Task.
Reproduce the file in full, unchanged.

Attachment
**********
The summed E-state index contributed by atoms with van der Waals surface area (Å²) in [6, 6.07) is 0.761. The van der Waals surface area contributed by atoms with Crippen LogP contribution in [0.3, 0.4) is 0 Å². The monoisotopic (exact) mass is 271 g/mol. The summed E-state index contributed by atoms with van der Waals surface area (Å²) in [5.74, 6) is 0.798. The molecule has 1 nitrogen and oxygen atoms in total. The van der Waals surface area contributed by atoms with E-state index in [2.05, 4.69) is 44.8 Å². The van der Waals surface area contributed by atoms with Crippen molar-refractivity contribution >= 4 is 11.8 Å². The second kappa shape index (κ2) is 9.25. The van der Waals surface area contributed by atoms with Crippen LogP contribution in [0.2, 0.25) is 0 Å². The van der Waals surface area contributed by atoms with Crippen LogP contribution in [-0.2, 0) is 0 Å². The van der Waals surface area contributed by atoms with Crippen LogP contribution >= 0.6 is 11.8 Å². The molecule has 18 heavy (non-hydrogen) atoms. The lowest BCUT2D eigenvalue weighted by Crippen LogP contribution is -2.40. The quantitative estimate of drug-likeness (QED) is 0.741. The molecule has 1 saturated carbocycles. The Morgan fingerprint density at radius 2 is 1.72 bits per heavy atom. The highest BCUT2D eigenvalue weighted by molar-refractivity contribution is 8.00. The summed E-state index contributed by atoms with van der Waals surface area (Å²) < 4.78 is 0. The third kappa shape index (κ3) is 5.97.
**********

The summed E-state index contributed by atoms with van der Waals surface area (Å²) in [6, 6.07) is 0.761. The van der Waals surface area contributed by atoms with Crippen LogP contribution in [0.3, 0.4) is 0 Å². The monoisotopic (exact) mass is 271 g/mol. The summed E-state index contributed by atoms with van der Waals surface area (Å²) in [5.74, 6) is 0.798. The molecule has 1 nitrogen and oxygen atoms in total. The van der Waals surface area contributed by atoms with E-state index in [2.05, 4.69) is 44.8 Å². The van der Waals surface area contributed by atoms with Crippen molar-refractivity contribution >= 4 is 11.8 Å². The second kappa shape index (κ2) is 9.25. The van der Waals surface area contributed by atoms with Crippen LogP contribution in [0.2, 0.25) is 0 Å². The van der Waals surface area contributed by atoms with Crippen LogP contribution in [-0.2, 0) is 0 Å². The van der Waals surface area contributed by atoms with Crippen LogP contribution >= 0.6 is 11.8 Å². The molecule has 18 heavy (non-hydrogen) atoms. The lowest BCUT2D eigenvalue weighted by Crippen LogP contribution is -2.40. The quantitative estimate of drug-likeness (QED) is 0.741. The molecule has 1 saturated carbocycles. The Morgan fingerprint density at radius 2 is 1.72 bits per heavy atom. The highest BCUT2D eigenvalue weighted by molar-refractivity contribution is 8.00. The summed E-state index contributed by atoms with van der Waals surface area (Å²) < 4.78 is 0. The third kappa shape index (κ3) is 5.97.